They came to us with this sense of urgency and panic, like “we need to fix this!” It was nerve-racking at first, but thankfully, the actual work went very smoothly. Once we got it into a Flame, working in full resolution, we absolutely zapped through it using the planar tracker, which back then was quite new. It was just amazing; it didn’t give us any problems at all. We managed to crank through quite a few shots really quickly, and Peter was just amazed, and very thankful. We had two guys on Flame and I think maybe one guy on Nuke, and we were just tearing though these shots, some of which were very long. It went from “How are we going to do this?” to “Oh, we totally nailed it!” without too many tears, and everyone was super happy.


What about your work for the television series It’s a Sin on Channel 4?


That was also a lot of fun. Basically, they shot the series in Liverpool in the UK, but an entire section of the narrative takes place in New York, and the challenge they brought to us was: how can we make Liverpool credibly look like the Big Apple in the 1980s?


It’s a short scene, only a few shots of the city, but that meant we had to sell it quickly. We replicated all of the cars, because they only had a small number of American Cadillacs and taxis, and we did all the license plates ourselves, and created CG renders of extra cars. And then there are the buildings. What sells New York the most? We put in the Twin Towers, the Chrysler Building, roads full of traffic, beeping horns – and we festooned some of the buildings with American flags.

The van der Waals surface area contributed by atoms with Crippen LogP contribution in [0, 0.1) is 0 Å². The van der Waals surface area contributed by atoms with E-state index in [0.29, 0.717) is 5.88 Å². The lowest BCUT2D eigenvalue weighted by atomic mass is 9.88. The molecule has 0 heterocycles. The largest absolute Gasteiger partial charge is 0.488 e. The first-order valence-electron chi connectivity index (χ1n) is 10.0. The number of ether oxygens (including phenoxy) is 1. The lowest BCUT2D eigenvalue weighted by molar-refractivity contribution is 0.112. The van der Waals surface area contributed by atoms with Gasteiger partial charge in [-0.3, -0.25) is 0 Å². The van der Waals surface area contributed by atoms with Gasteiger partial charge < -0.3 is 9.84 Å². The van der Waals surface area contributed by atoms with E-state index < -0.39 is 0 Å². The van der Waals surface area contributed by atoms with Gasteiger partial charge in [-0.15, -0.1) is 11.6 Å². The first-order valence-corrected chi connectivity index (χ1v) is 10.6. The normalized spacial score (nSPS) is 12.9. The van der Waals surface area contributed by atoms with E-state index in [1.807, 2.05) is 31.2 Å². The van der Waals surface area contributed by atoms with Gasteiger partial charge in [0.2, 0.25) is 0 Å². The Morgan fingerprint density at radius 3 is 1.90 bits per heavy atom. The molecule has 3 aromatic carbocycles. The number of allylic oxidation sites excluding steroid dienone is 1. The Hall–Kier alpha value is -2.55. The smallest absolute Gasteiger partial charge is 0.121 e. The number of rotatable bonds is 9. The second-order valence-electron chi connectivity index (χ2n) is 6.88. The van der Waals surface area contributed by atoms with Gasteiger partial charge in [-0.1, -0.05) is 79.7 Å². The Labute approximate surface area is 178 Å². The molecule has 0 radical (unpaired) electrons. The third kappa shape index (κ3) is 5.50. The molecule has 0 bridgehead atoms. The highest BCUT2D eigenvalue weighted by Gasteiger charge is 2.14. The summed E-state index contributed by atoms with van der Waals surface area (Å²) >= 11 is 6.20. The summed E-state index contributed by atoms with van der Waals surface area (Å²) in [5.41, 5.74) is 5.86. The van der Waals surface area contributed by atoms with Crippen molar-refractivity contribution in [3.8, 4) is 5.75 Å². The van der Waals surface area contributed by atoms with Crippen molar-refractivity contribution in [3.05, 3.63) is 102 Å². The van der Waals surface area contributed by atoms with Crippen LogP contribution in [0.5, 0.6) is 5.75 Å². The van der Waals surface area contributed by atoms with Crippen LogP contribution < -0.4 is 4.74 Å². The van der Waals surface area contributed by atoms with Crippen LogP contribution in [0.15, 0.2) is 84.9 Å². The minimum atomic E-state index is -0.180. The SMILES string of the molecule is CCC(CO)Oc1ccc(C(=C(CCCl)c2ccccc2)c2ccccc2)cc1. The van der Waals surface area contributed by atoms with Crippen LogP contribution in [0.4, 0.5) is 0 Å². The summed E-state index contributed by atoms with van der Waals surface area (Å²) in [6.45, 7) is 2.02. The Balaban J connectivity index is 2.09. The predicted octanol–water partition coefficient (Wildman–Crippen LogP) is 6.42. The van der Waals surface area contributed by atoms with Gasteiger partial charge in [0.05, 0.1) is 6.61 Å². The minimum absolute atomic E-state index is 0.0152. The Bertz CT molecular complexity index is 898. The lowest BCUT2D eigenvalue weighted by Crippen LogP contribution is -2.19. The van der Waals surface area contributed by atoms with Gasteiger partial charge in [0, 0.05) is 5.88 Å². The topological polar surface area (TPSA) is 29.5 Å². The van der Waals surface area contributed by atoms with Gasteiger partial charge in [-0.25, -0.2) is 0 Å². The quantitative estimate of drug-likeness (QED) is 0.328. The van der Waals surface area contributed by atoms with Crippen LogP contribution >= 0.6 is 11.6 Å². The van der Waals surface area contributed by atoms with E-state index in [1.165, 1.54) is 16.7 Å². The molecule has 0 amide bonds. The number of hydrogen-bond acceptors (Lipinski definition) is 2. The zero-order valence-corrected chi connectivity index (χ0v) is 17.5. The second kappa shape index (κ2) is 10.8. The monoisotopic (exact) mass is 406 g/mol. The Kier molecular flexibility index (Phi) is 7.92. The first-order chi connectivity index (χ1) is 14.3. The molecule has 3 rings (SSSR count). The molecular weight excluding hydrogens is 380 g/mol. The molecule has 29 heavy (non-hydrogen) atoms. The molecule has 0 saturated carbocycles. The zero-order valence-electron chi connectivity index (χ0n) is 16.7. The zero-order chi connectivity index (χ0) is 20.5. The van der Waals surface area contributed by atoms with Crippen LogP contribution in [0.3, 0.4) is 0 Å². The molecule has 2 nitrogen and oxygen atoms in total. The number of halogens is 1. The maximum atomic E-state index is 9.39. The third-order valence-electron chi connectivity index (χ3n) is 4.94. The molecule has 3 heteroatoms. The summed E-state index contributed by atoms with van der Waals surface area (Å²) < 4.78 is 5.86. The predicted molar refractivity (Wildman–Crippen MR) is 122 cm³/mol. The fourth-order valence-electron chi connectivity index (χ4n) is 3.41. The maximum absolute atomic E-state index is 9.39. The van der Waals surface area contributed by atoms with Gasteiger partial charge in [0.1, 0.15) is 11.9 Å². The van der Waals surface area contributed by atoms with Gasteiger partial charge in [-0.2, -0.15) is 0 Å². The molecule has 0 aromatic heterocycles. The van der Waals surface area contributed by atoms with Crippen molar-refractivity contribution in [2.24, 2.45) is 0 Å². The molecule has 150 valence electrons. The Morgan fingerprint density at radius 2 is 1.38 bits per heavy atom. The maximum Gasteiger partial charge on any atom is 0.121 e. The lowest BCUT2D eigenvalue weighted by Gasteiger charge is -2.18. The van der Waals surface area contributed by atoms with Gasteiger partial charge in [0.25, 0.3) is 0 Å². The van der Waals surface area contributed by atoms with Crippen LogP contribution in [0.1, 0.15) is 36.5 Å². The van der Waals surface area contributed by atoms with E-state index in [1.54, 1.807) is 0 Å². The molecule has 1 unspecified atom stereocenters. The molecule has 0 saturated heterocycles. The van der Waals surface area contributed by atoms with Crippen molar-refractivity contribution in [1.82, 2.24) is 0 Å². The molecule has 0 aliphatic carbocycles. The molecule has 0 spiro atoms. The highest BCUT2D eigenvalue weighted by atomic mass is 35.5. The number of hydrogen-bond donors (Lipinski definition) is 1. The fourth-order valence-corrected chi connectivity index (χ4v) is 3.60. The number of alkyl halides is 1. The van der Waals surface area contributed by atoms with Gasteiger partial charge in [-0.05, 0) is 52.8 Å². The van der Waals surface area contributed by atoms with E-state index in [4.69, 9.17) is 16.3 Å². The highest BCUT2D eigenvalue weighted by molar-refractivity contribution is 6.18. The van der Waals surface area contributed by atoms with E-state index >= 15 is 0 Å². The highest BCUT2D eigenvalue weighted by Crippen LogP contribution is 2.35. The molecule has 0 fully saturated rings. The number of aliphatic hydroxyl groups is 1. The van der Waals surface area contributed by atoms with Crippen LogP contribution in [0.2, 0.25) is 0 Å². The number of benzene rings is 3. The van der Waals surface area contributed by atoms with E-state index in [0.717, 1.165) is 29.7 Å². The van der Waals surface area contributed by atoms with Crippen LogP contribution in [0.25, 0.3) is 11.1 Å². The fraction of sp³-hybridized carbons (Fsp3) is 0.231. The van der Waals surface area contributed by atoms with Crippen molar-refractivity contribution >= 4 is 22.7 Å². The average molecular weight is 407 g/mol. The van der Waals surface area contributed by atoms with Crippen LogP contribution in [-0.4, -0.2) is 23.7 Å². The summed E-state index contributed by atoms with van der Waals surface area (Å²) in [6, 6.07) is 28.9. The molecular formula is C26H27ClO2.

It's a Sin VFX breakdown  


One big challenge, though, was the roads. New York streets are larger, with big four-way crossroads at right angles, and obviously they have a subway system. We scoured the Internet for rights-free photographs of empty crossroads and bought stock footage to play around with, and added little vents on streets to release steam from the imaginary subway system. 


That’s the type of work many places might hire a DMP artist for, but I’ve always been happy to do my DMPs in Flame. Once you’re a senior compositor and you’ve been around for a few years, you know what you’re doing.


What’s one of the trickiest shots you can remember working on?